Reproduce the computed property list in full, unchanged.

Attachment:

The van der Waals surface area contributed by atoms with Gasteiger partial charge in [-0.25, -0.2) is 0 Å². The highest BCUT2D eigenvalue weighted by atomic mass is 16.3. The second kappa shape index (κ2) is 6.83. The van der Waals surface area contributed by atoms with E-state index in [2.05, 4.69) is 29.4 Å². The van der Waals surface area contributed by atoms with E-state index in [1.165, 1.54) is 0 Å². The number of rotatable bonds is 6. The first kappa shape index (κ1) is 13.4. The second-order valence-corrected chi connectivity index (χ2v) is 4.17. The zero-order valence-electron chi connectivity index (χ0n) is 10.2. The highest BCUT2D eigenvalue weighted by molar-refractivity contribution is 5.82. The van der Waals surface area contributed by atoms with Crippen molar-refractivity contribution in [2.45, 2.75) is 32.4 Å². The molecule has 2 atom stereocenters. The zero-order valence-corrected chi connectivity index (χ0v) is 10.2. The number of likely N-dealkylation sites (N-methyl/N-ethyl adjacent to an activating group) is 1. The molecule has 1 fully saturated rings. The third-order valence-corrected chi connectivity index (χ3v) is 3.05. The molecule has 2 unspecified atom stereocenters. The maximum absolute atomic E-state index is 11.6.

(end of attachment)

The van der Waals surface area contributed by atoms with Gasteiger partial charge in [-0.25, -0.2) is 0 Å². The highest BCUT2D eigenvalue weighted by atomic mass is 16.3. The second kappa shape index (κ2) is 6.83. The van der Waals surface area contributed by atoms with E-state index in [2.05, 4.69) is 29.4 Å². The van der Waals surface area contributed by atoms with E-state index in [1.165, 1.54) is 0 Å². The number of rotatable bonds is 6. The first kappa shape index (κ1) is 13.4. The second-order valence-corrected chi connectivity index (χ2v) is 4.17. The zero-order valence-electron chi connectivity index (χ0n) is 10.2. The highest BCUT2D eigenvalue weighted by molar-refractivity contribution is 5.82. The van der Waals surface area contributed by atoms with Crippen molar-refractivity contribution in [2.45, 2.75) is 32.4 Å². The molecule has 2 atom stereocenters. The zero-order valence-corrected chi connectivity index (χ0v) is 10.2. The number of likely N-dealkylation sites (N-methyl/N-ethyl adjacent to an activating group) is 1. The molecule has 1 fully saturated rings. The third-order valence-corrected chi connectivity index (χ3v) is 3.05. The molecule has 2 unspecified atom stereocenters. The maximum absolute atomic E-state index is 11.6.